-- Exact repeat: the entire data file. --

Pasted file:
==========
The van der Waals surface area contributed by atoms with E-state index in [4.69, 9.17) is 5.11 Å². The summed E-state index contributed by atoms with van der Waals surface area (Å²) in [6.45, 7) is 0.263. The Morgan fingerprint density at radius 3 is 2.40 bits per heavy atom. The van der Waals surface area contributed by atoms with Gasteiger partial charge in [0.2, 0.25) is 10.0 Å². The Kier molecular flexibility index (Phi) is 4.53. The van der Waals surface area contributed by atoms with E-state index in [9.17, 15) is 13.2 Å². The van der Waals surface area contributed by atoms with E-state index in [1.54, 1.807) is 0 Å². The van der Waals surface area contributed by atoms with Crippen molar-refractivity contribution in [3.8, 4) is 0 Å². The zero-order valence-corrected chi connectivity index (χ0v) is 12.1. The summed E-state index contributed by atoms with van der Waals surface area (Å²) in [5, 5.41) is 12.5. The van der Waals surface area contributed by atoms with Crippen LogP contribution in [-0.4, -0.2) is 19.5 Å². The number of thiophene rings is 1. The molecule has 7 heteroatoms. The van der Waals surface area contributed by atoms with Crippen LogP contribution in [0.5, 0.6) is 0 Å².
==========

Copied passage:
The van der Waals surface area contributed by atoms with E-state index in [4.69, 9.17) is 5.11 Å². The summed E-state index contributed by atoms with van der Waals surface area (Å²) in [6.45, 7) is 0.263. The Morgan fingerprint density at radius 3 is 2.40 bits per heavy atom. The van der Waals surface area contributed by atoms with Gasteiger partial charge in [0.2, 0.25) is 10.0 Å². The Kier molecular flexibility index (Phi) is 4.53. The van der Waals surface area contributed by atoms with E-state index in [9.17, 15) is 13.2 Å². The van der Waals surface area contributed by atoms with E-state index in [1.54, 1.807) is 0 Å². The van der Waals surface area contributed by atoms with Crippen molar-refractivity contribution in [3.8, 4) is 0 Å². The zero-order valence-corrected chi connectivity index (χ0v) is 12.1. The summed E-state index contributed by atoms with van der Waals surface area (Å²) in [5, 5.41) is 12.5. The van der Waals surface area contributed by atoms with Crippen LogP contribution in [-0.4, -0.2) is 19.5 Å². The number of thiophene rings is 1. The molecule has 7 heteroatoms. The van der Waals surface area contributed by atoms with Crippen LogP contribution in [0.5, 0.6) is 0 Å².